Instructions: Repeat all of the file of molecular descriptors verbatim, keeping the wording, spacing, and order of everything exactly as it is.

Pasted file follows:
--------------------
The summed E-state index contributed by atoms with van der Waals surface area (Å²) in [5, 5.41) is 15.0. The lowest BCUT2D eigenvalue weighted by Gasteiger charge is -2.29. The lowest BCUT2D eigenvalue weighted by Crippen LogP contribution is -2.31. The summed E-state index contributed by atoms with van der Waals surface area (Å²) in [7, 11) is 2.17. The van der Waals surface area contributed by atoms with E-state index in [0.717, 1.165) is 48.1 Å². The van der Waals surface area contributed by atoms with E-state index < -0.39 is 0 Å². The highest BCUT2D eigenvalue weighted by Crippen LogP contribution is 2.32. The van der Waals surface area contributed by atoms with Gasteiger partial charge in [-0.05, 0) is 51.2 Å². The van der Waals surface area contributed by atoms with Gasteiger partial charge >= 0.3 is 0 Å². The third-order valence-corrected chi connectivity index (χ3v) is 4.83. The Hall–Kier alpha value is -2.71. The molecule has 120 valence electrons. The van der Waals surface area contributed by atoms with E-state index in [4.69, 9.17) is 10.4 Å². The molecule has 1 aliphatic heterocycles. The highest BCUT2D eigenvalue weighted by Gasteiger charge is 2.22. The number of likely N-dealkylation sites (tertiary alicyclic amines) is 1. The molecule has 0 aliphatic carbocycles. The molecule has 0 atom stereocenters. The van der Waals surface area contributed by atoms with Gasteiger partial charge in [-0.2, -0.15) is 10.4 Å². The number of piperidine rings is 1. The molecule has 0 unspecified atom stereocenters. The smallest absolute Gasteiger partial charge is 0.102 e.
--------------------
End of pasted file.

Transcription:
The summed E-state index contributed by atoms with van der Waals surface area (Å²) in [5, 5.41) is 15.0. The lowest BCUT2D eigenvalue weighted by Gasteiger charge is -2.29. The lowest BCUT2D eigenvalue weighted by Crippen LogP contribution is -2.31. The summed E-state index contributed by atoms with van der Waals surface area (Å²) in [7, 11) is 2.17. The van der Waals surface area contributed by atoms with E-state index in [0.717, 1.165) is 48.1 Å². The van der Waals surface area contributed by atoms with E-state index < -0.39 is 0 Å². The highest BCUT2D eigenvalue weighted by Crippen LogP contribution is 2.32. The van der Waals surface area contributed by atoms with Gasteiger partial charge in [-0.05, 0) is 51.2 Å². The van der Waals surface area contributed by atoms with Gasteiger partial charge >= 0.3 is 0 Å². The third-order valence-corrected chi connectivity index (χ3v) is 4.83. The Hall–Kier alpha value is -2.71. The molecule has 120 valence electrons. The van der Waals surface area contributed by atoms with E-state index in [4.69, 9.17) is 10.4 Å². The molecule has 1 aliphatic heterocycles. The highest BCUT2D eigenvalue weighted by Gasteiger charge is 2.22. The number of likely N-dealkylation sites (tertiary alicyclic amines) is 1. The molecule has 0 aliphatic carbocycles. The molecule has 0 atom stereocenters. The van der Waals surface area contributed by atoms with Gasteiger partial charge in [-0.2, -0.15) is 10.4 Å². The number of piperidine rings is 1. The molecule has 0 unspecified atom stereocenters. The smallest absolute Gasteiger partial charge is 0.102 e.